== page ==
FARGO, N.D. (AP) — The head of BNSF Railway said Thursday his company has made dramatic progress in the last month clearing out a backlog of grain cars and could be caught up for harvest if crops come in late as some are predicting.
Matt Rose, BNSF's executive chairman, told a group of agriculture producers and shippers at a meeting in Fargo that the number of past-due grain cars should be at less than 1,000 in a week, down from 4,000 in mid-July. There has been a 77 percent reduction in the backlog since March, Rose said.
"If the harvest is later than we think, and the farmer doesn't sell, we'll go to zero on those past dues," Rose said.
Farmers are worried about getting their product to market, especially considering that 15 percent of the 2013 crop remains in storage bins. The possibility of record yields could also create more demand on an overburdened system.
"That's a very, very big concern," said Dan Wosgland, executive director of the North Dakota Grain Growers Association. "We've got to move this crop."
Many farmers and some North Dakota officials believe the increased crude oil and freight shipments from the state's booming oil patch are largely the cause of shipping delays, which have created big backlogs at grain elevators and added costs for agriculture shippers. Rose said Thursday that BNSF does not favor one industry over another and the delays between the grain and oil cars in 2013 are the same.
"We're not proud of this, but both fleets are exactly down to the same amount," Rose said. "That's not to say to our ag community, well, you should now be happy because our ag cars are going every bit as slow as our oil cars. It's just the reality. We do not believe that unintentionally or intentionally we have discriminated against either of these. "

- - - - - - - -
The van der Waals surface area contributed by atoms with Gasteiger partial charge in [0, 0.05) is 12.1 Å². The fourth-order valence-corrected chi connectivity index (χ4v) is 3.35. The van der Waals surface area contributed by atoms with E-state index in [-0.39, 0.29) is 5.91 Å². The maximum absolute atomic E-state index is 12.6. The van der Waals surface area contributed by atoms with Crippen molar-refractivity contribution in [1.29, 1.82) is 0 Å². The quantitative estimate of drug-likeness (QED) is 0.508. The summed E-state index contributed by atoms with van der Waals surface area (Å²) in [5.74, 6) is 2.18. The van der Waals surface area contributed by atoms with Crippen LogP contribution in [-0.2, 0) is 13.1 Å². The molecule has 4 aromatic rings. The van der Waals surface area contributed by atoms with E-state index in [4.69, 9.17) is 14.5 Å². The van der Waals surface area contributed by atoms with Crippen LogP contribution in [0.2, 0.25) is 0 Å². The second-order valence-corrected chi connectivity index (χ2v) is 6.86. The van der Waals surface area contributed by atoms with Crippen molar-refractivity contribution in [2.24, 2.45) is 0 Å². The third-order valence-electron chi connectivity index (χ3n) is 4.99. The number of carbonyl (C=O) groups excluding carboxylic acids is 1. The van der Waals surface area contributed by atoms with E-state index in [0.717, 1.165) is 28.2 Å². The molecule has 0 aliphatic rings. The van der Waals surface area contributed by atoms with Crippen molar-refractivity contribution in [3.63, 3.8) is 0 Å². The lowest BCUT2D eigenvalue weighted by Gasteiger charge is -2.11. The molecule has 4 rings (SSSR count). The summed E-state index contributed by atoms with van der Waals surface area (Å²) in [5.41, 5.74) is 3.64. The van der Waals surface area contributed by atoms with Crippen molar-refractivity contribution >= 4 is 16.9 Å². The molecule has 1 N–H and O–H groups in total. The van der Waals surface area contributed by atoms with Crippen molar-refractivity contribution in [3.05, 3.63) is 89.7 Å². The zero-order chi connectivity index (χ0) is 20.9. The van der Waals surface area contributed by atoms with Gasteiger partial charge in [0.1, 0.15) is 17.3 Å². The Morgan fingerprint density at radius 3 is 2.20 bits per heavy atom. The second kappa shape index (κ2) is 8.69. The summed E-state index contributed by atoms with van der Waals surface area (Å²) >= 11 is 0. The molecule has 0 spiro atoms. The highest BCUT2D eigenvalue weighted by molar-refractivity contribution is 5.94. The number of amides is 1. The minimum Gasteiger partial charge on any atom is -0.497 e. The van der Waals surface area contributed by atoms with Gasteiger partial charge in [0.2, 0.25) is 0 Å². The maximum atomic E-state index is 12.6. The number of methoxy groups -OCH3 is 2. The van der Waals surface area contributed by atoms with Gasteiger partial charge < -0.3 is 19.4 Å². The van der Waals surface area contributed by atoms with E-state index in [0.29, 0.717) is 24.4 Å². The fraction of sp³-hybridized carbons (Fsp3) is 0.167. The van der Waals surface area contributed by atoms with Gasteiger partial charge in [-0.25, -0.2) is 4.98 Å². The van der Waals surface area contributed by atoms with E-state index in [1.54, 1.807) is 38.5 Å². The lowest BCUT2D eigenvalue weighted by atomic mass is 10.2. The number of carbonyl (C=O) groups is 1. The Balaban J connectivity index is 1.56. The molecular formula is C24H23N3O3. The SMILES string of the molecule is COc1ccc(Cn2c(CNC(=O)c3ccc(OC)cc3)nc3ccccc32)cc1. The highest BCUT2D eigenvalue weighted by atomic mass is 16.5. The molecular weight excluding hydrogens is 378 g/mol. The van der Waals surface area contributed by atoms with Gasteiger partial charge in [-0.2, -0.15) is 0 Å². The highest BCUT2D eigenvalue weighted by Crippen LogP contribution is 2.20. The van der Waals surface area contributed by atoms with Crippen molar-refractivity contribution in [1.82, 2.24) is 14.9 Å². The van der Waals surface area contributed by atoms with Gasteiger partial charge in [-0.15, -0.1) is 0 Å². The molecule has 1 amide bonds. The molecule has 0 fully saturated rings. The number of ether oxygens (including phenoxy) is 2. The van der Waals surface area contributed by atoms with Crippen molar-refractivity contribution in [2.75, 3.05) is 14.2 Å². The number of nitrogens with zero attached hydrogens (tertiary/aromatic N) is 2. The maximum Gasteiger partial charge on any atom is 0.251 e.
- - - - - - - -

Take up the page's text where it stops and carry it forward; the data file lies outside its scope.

Rose also reiterated earlier assertions by the railroads that brutal winter weather and bottlenecks in Chicago were major factors in the setbacks. And he pointed out North Dakota's rapid growth that has led the number of BNSF shipments in and out of North Dakota to balloon by 144 percent in the last 5½ years.
"For the entire industry, North Dakota accounted for 20 percent of the growth in 2013," Rose said. "It's just phenomenal."
Rose said BNSF is adding infrastructure that will benefit all rail-users in the long-term, but acknowledged there have been short-term headaches for producers.
North Dakota Sens. John Hoeven and Heidi Heitkamp said they would continue to push the railways to be prepared for the fall harvest. Hoeven said another meeting is planned Monday with Canadian Pacific officials and "we'll have the same discussion then."
Heitkamp noted that 25 percent of North Dakota's economy comes from agriculture.
"Just as your options are limited when you're producing oil right now, you're options are limited when you're producing grain," Heitkamp said. "It's got to move by train out of our state. And when it's not moving by train it's costing folks money."